Sitting in some random tea shop. The tea maker sits on his elevated dais, everything is arranged around him. Tiny kettles hanging from the wall, yellow and green, the tub of sugar, the milk boiling in the big pot. He scoops the milk into the kettles arranged over the hot coals with his small metal cup and puts it back in its own saucer. An art, not a science. Dood pathi chai . Delicious. Now that I've been moved to the cheaper single room in the hotel, wouldn't it be cool to hang out in Peshawar for a while? They line up like petitioners in front of the King, and he hands out his favors in small yellow or green kettles. Even if you're on your own they give you two cups. Two tiny bowls. "You claim to have been to Uzbekistan but underneath the cup you brought back is written Made in China!"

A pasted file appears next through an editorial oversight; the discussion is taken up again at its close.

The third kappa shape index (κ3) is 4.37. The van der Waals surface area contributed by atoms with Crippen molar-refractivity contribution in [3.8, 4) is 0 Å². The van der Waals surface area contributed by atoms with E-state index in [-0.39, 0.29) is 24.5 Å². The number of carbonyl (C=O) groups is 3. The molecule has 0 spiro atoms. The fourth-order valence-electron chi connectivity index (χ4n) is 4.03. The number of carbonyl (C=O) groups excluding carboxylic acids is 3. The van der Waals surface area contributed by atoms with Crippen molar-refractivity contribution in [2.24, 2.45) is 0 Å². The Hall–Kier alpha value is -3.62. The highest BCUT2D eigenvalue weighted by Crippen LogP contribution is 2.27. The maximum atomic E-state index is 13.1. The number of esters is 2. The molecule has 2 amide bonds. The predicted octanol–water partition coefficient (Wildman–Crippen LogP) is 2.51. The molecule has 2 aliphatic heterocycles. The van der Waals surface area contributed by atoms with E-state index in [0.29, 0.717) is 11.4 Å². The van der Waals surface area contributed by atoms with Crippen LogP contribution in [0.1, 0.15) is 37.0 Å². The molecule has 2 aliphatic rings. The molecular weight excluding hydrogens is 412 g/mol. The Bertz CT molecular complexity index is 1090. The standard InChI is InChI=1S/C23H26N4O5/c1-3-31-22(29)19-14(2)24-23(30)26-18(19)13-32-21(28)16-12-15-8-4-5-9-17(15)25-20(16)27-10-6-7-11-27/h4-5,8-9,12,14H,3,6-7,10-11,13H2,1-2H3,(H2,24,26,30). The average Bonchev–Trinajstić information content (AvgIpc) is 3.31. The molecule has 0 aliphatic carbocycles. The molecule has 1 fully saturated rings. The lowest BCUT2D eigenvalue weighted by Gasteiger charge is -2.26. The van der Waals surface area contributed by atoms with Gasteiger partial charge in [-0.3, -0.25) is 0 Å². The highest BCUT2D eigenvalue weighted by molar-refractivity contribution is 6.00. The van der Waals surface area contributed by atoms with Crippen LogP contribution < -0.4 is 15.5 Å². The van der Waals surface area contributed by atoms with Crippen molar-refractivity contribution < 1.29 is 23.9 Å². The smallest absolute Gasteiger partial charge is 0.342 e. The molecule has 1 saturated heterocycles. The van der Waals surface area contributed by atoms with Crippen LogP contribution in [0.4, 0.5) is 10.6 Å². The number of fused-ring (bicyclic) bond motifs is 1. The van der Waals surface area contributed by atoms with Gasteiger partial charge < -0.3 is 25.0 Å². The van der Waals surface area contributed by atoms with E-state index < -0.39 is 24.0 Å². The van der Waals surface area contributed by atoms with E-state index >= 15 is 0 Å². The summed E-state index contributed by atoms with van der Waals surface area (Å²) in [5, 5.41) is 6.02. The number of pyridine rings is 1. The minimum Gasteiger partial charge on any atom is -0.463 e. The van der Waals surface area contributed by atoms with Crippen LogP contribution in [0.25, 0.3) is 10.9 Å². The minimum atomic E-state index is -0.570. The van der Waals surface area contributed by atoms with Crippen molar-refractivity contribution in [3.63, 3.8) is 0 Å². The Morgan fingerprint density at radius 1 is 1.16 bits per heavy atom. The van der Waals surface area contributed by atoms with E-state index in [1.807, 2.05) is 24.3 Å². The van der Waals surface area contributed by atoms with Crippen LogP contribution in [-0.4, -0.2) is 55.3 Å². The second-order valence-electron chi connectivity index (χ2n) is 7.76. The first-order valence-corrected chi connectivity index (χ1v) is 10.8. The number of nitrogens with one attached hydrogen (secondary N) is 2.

A reasonably busy-looking restaurant. A couple of men manning an assortment of aluminum pots. One dude at the "register" with the toothpicks in a plate. Chaval is a good default. It's easy to pronounce, and there's usually meat mixed in with the rice and they give you a small saucer with some sauce (or more meat) and a roti too. But yesterday's was pretty bad and the meat looked like it had been sitting in that pot for a week. Don't eat the meat, Layla had said. They re-refrigerate it sometimes when there are power cuts. Little do you know, little girl... there is no refrigeration! They kill the animal and keep it hanging until it's all sold. And the restaurants? I think they reheat and serve it up the next day. I'd like some vegetable dish. Someone's eating spinach. Cool. I know that word, and it's more specific than saying sabzi. Eye contact with the waiter: Palak. Palak? Palak. He disappears. I study the room for the next 10 minutes. The people at the table finally say something to the waiter and he rushes me a kettle of green tea and a roti. Blah blah blah blah? Main Angrez Hun. What kind of language has silent 'n's? My Urdu is deplorable. And maybe only the Kalasha called all foreigners Angrez. Ziya had said "porridge". Main Porridge Hun. I don't think these guys will get the joke. Which country? Turkey. Muslim? I had vowed to launch into an explanation focusing on "there is only one God, and many ways to reach him"... but we have a language barrier here. Plus, Mesmelek said I'd end up as canned meat. Yes, I am Muslim. Doesn't Palak mean spinach? Spinach? I don't think they have that here. What is your job in Pakistan? I'm a tourist. Only a tourist? If Pete were here he'd say "Aha! Nobody goes to Pakistan for vacation!"